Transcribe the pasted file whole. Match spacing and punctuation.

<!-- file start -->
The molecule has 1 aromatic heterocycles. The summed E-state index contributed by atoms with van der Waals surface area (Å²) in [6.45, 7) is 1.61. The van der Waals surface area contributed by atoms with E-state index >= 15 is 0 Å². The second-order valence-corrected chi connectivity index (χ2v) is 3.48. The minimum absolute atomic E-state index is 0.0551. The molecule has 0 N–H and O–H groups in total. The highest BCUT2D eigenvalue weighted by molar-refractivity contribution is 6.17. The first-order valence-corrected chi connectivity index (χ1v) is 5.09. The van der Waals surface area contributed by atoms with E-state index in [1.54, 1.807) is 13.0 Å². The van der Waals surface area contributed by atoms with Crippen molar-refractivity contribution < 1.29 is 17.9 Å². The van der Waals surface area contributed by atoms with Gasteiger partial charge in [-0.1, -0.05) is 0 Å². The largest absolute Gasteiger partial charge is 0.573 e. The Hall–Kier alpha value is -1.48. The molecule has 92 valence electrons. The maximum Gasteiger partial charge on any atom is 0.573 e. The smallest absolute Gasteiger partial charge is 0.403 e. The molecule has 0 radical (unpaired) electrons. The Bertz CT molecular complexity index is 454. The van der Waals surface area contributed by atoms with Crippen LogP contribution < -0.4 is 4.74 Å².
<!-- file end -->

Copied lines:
The molecule has 1 aromatic heterocycles. The summed E-state index contributed by atoms with van der Waals surface area (Å²) in [6.45, 7) is 1.61. The van der Waals surface area contributed by atoms with E-state index >= 15 is 0 Å². The second-order valence-corrected chi connectivity index (χ2v) is 3.48. The minimum absolute atomic E-state index is 0.0551. The molecule has 0 N–H and O–H groups in total. The highest BCUT2D eigenvalue weighted by molar-refractivity contribution is 6.17. The first-order valence-corrected chi connectivity index (χ1v) is 5.09. The van der Waals surface area contributed by atoms with E-state index in [1.54, 1.807) is 13.0 Å². The van der Waals surface area contributed by atoms with Crippen molar-refractivity contribution < 1.29 is 17.9 Å². The van der Waals surface area contributed by atoms with Gasteiger partial charge in [-0.1, -0.05) is 0 Å². The largest absolute Gasteiger partial charge is 0.573 e. The Hall–Kier alpha value is -1.48. The molecule has 92 valence electrons. The maximum Gasteiger partial charge on any atom is 0.573 e. The smallest absolute Gasteiger partial charge is 0.403 e. The molecule has 0 radical (unpaired) electrons. The Bertz CT molecular complexity index is 454. The van der Waals surface area contributed by atoms with Crippen LogP contribution < -0.4 is 4.74 Å².